Niagara Regional Council is staying tight-lipped over its decision to award its troubled biosolids program to Thomas Nutrient Solutions.
A motion moved by Niagara Falls Regional Councillor Bob Gale that would have seen interim reports of the whistleblower investigation come forward and listings of the actual procurement scores and pricing be made public was considered Thursday.
Accompanying the motion earlier in the evening was a request from Niagara Falls City Council that the contract award be reconsidered and that Regional staff attend a future meeting of City Council to address questions about the procurement process. Gale had previously informed the City of concerns with the contract award.
Neither were to be.
Regional Council shut the door on Gale’s motion and took no action on Niagara Falls’ request.
Two companies who bid on the contract brought forward concerns to the Region on the bidding process. In addition, internal whistleblowers have also brought forward information pertaining to the awarding of the contract.
Gale’s motion, in part, would have provided the public and Council the same information it had received in 2013 when Thomas Nutrient Solutions was initially awarded the contract.
“Ask yourselves, why did Council receive the results in the 2013 biosolids RFP and make an informed decision, yet we today are not provided with the results,” Gale told Council. “You Councillors never found out that it was not the lowest amount until about half an hour before you made the vote.”
“Think of the taxpayers and the businesses that are struggling during these unprecedented economic times.”
In response to Niagara Falls’ request and Gale’s motion, acting-CAO Ron Tripp issued a report that contained the overall technical scores and ranking of all submissions – without pricing information.
“In effect, that report would provide you what you…but not the pricing…it shows the scoring results but not the ultimate pricing but it shows the final…the final results how each of the bidders ended up,” Corporate Services Commissioner Todd Harrison told council.
“We don’t provide the pricing. So that’s not normally what we would do.”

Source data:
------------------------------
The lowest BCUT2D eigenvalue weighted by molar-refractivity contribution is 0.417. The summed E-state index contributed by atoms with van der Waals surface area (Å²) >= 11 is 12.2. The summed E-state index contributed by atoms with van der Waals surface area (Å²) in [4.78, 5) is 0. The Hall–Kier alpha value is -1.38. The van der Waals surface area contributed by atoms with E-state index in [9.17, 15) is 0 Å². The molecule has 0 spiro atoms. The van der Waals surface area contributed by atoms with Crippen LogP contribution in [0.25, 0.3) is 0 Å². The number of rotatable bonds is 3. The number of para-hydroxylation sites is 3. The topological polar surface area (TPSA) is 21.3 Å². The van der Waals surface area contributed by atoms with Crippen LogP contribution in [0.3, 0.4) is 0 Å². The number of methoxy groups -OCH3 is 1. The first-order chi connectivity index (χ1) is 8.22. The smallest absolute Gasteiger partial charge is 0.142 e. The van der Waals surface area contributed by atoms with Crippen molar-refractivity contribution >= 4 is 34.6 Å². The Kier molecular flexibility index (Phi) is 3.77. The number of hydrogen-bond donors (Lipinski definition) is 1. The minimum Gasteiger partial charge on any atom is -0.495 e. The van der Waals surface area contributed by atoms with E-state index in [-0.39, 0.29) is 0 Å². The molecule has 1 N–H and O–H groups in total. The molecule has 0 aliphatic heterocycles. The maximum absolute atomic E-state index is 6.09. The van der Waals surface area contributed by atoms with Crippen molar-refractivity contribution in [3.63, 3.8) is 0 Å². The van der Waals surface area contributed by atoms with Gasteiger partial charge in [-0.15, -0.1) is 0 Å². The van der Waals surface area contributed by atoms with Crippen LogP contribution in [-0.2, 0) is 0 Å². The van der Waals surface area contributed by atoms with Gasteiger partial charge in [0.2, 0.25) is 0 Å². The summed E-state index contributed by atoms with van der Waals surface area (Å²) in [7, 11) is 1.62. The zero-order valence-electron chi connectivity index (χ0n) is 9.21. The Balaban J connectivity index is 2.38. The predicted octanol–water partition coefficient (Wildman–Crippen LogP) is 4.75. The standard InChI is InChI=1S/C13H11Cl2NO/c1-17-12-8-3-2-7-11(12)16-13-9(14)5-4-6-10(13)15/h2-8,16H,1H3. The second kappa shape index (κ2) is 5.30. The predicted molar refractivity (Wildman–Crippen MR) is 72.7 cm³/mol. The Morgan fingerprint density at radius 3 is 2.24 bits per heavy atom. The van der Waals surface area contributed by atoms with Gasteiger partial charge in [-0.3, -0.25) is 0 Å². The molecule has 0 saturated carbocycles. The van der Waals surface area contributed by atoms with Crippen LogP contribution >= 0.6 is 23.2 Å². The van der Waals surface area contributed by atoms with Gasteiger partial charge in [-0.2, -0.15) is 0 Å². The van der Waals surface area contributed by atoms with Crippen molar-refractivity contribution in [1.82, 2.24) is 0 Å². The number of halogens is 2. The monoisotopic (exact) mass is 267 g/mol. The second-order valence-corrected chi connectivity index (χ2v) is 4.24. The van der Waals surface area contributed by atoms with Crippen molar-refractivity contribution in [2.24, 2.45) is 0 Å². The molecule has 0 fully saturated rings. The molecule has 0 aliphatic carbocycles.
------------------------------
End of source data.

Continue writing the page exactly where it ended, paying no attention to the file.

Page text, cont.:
Referring to Gale’s motion, Tripp said that the motion contains “quite a bit of factually incorrect information” and that “things have been stated that simply aren’t correct”.
Response to Gale’s motion and Niagara Falls’ reconsideration request was swift by his counterparts on Regional Council.
“So what are we wasting our time on this for,” St. Catharines Councillor Brian Heit said. “I’m not going to reconsider this.”
“My real concern about this is that this is the third time in this agenda, for this meeting has taken up a great deal of time which is unfortunate that we have to,” St. Catharines Regional Councillor Tim Rigby said. “I have the feeling we have dealt with this on a number of occasions…with good reason…but there have been similar motions and we’re still waiting…frankly…for the [whistleblower] report.”
“I feel that if you follow the process thoroughly that things have been done properly,” said Niagara-on-the-Lake Councillor Gary Zalepa. “I’m concerned that people keep identifying it as not being done properly.”
“I look forward to putting this to rest.”
A number of Councillors supported Gale however and spoke to that effect.
“I’m not afraid of where this will lead,” said Niagara Falls Mayor Jim Diodati. “It’s either going to confirm we did it right or it’s going to show how we could have done things better.”
“I will support the motion because I think we need to drill down on this,” Welland Mayor Frank Campion noted.
“I view this motion as one of asking for transparency and one of asking for openness, I believe many of us ran on a platform of transparency and openness and this is an example of transparency.”
Many of the first term councillors who ran on a platform of openness and transparency voted against releasing information to the public.
A day before the council meeting and Gale’s motion, Regional Chair Jim Bradley issued a public statement that read in part, “The Niagara Region will abide by the provisions of its Whistleblower Policy and refrain from providing any specific details until the investigation has been completed. It is important that the specifics of this matter remain confidential to protect the integrity of the process.
It is my expectation that members of council will abide by both the Region’s Whistleblower Policy and their Code of Conduct going forward and refrain from providing any further public comment on this matter. It is the Niagara Region’s intent to continue to treat this matter as confidential and provide no further commentary.”
However, not 24-hours following that statement “anonymous sources” from the Region provided confidential information to local reporters on the whistleblower investigation.
Gale spoke last on the motion with some parting words.
“We didn’t get enough information to make an accurate decision.”
How they voted:
Yes: Bylsma, Campion, Chiocchio, Darte, Diodati, Fertich, Gale, Nicholson, Villella, Whalen
No: Butters, Disero, Easton, Edgar, Foster, Gibson, Greenwood, Heit, Huson, Ip, Jordan, Redekop, Rigby, Steele, Ugulini, Witteveen, Zalepa
Kevin has spent over two decades as a public relations professional in a variety of sectors including professional sports, the arts, industry and healthcare. After tiring of the daily commute to Toronto he returned to Niagara and launched The Niagara Independent, an online news source published twice weekly.
He is a graduate of Brock University, Niagara College and the Richard Ivey School of Business. He was named one of Niagara’s 40 Under Forty in 2005.
Kevin is most proud of his twin daughters. He is also a triathlete and four-time Ironman finisher.